Though to be fair, I've never binged on fruit. I've over eaten fruit, but binging is different. When I say binge I mean a real binge, where you are full and even nauseated or your stomach hurts, and you slow down but you don't stop eating. For me that has only happened with bread products or refined sugars.

    I think it's a mix of emotion and physical. I've had emotional binges but also many where things are fine and nothing is going wrong and it seems to come from nowhere. I think a childhood of stress just screws up the system physically.

    But yeah, nice to know I'm not alone.

  8. #18
    Join Date
    Oct 2009
    Sorry to say that it isn't easier in menopause--at least it wasn't for me. I have discovered that anything with a sweet taste is a trigger for me to binge on anything and everything. So I avoid all sweet things--including fruit.

    I have an incredible 'sweet tooth' and would love to have desserts, candy, ice cream, etc., but all my siblings are Type 2 diabetics (but I am not), and my endo believes that my WOE (VLC) has 'protected' me.

    Is it fair that I can't enjoy sweets? Life isn't a matter of 'fair.' You play the hand you're dealt. I know that 1)I love all sweets; 2) Sweets are bad for me. So why would I abuse my body by indulging in a substance that does me no good?

    Someone mentioned alcoholics, and that's how I regard sweets--something that requires abstinence from me.

    I don't 'resent' this; I think that health is a matter of making good choices for ourselves, and I'm happy that I've learned enough to understand that sugar will always be a bad choice for me.

  9. #19
    Join Date
    Apr 2012

    I could have written your post. Isn't it just the most frustrating thing ever? I had a binge just yesterday after eight days of doing well. What I have found is that emotions are definitely a HUGE trigger for me. If something upsets me enough to be thinking about it for a few hours, I can almost guarantee you that I will have a binge later that day or evening. And I know this about myself, and I STILL BINGE REGARDLESS!! Believe me, I know how maddening it is.

    The longest I have been able to go without a binge or sugar was when I very first started Primal a couple months ago. I went three weeks without giving in. Then it was my twins girls first birthday, had cake.....then my bachelorette party, drinking and a few days of non primal eating there......cleaned up my act, only to have another binge in a few days after that........I've been struggling on and off for the last month and a half.

    I don't know the answer. I wish there was some magical advice I could give you that would cure you. Some things I have found that have helped me: When shopping, don't even go near the processed food/candy isles. I swear to you, when i first went Primal and I would walk through the store, I couldn't even LOOK at the candy. Looking at it gave me huge anxiety. I would just look up toward the ceiling until I passed the isle with candy. That helped until I got over the initial hump of sugar detox. Do not buy anything that you shouldn't be eating. Don't even bring it into the house. Not for your children, husband, whatever, just don't bring it into the house. I made that mistake a few days ago, went to Costco and the kids wanted some bars so I bought Nature Valley dark chocolate peanut butter bars for them.......and that's exactly what I kicked my binge off with yesterday afternoon. I thought I would be strong enough and not eat them. I had no intention of eating them. But if I'm upset and the sweets are there, they are going in my mouth and I feel powerless to stop it.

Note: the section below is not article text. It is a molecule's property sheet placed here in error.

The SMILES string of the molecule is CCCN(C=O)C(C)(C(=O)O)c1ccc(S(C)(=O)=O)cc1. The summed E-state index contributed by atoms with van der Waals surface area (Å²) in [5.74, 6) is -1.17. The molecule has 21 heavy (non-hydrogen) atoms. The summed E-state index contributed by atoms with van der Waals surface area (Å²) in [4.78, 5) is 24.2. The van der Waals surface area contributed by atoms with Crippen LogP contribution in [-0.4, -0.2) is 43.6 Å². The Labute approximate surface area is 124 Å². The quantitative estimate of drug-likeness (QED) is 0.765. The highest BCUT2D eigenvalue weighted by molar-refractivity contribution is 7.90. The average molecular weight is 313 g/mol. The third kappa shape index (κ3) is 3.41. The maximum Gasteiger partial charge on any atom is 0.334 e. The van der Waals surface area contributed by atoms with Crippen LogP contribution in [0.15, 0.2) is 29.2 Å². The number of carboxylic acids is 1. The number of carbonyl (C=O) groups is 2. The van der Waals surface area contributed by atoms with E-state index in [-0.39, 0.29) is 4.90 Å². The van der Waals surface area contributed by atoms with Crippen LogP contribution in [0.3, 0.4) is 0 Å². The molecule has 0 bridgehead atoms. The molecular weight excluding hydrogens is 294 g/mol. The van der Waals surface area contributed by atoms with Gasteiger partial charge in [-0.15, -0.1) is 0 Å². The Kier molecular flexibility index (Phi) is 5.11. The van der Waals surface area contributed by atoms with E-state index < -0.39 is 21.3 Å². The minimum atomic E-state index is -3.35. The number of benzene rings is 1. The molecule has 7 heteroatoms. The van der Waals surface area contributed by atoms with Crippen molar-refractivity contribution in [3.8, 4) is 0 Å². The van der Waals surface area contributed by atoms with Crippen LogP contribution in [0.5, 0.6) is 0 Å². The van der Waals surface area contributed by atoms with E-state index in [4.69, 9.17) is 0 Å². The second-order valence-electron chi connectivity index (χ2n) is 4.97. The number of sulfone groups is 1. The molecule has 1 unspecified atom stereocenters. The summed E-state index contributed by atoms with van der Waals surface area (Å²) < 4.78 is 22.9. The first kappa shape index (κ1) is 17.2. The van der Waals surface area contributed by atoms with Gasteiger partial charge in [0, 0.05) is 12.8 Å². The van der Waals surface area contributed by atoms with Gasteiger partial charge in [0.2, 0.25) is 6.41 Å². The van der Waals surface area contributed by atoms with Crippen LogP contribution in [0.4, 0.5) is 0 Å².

You might consider doing the 21 Day Sugar Detox......yes, it's going to be hard, probably one of the hardest things you will have to do. But you just have to make the committment and do it. Once you get past the first week, the cravings WILL GET BETTER! I promise. The longer you go without eating sugar, the better your cravings will get. You may be the kind of person that just can't have sweets and keep yourself in control. There's nothing wrong with that, it's an addiction. But just like an alcoholic knows they can't have another drink, you (and I for that matter) know that in order to keep control of the sugar binges, we have to have ZERO SUGAR. Not even one little bite or taste. Not even in the house. No, it's not fair, it sucks, it actually hurts sometimes to think about not having refined sugar ever again. But I try not to think in terms like that. One day at a time is the best way I have found. And I still mess up, but I'm a heck of a lot better than I used to be. I've gone from binging on sugar 4-5 nights a week, to having a binge every 8-10 days or so. That's progress. I might not ever fully have control over my sugar binges, but I hope to someday.

    I'm here if you ever want to talk or vent your frustrations. You can friend me on FB if you want and join the Whole 30 group we started in May. There are several great folks in the group, some of them just completed their first Whole 30's and they are so inspiring, and of course very supportive. And there are some folks in there that have the same struggle you and I have so it's good to vent and talk with them about it as well. Let me know if you are interested in the FB group.

  10. #20
    Join Date
    Mar 2012
    Sydney, Australia
    Shop Now
    Wow, so it seems it's not just a physical issue with so many of us. I relate to those putrid sugar binges and they really undo me. I totally view it as an addiction and have been attending meeting of Overeaters Anonymous. Very helpful and supportive...and gentle too. Give it a try, loads of meetings around all over the world. For any problems with food. I hope you find a solution soon. OA has been really working for me.